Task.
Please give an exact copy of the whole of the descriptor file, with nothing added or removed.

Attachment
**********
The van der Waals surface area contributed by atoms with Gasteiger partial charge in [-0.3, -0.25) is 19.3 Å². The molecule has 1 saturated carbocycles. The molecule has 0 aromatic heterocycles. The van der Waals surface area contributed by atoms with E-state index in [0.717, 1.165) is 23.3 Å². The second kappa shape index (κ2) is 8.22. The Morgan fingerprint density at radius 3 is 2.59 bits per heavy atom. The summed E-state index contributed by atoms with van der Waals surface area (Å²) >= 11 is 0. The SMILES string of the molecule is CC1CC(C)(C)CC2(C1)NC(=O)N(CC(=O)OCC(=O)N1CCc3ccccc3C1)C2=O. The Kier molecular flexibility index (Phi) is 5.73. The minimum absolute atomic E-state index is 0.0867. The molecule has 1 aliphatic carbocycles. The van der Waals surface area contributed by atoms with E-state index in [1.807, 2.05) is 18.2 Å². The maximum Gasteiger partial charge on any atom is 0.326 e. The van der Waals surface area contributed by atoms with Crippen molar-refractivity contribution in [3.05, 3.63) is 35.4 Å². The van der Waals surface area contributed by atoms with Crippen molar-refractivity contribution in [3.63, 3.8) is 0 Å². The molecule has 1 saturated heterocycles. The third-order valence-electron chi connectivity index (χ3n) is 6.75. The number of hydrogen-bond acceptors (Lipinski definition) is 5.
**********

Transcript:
The van der Waals surface area contributed by atoms with Gasteiger partial charge in [-0.3, -0.25) is 19.3 Å². The molecule has 1 saturated carbocycles. The molecule has 0 aromatic heterocycles. The van der Waals surface area contributed by atoms with E-state index in [0.717, 1.165) is 23.3 Å². The second kappa shape index (κ2) is 8.22. The Morgan fingerprint density at radius 3 is 2.59 bits per heavy atom. The summed E-state index contributed by atoms with van der Waals surface area (Å²) >= 11 is 0. The SMILES string of the molecule is CC1CC(C)(C)CC2(C1)NC(=O)N(CC(=O)OCC(=O)N1CCc3ccccc3C1)C2=O. The Kier molecular flexibility index (Phi) is 5.73. The minimum absolute atomic E-state index is 0.0867. The molecule has 1 aliphatic carbocycles. The van der Waals surface area contributed by atoms with E-state index in [1.807, 2.05) is 18.2 Å². The maximum Gasteiger partial charge on any atom is 0.326 e. The van der Waals surface area contributed by atoms with Crippen molar-refractivity contribution in [3.05, 3.63) is 35.4 Å². The van der Waals surface area contributed by atoms with Crippen molar-refractivity contribution in [3.63, 3.8) is 0 Å². The molecule has 1 saturated heterocycles. The third-order valence-electron chi connectivity index (χ3n) is 6.75. The number of hydrogen-bond acceptors (Lipinski definition) is 5.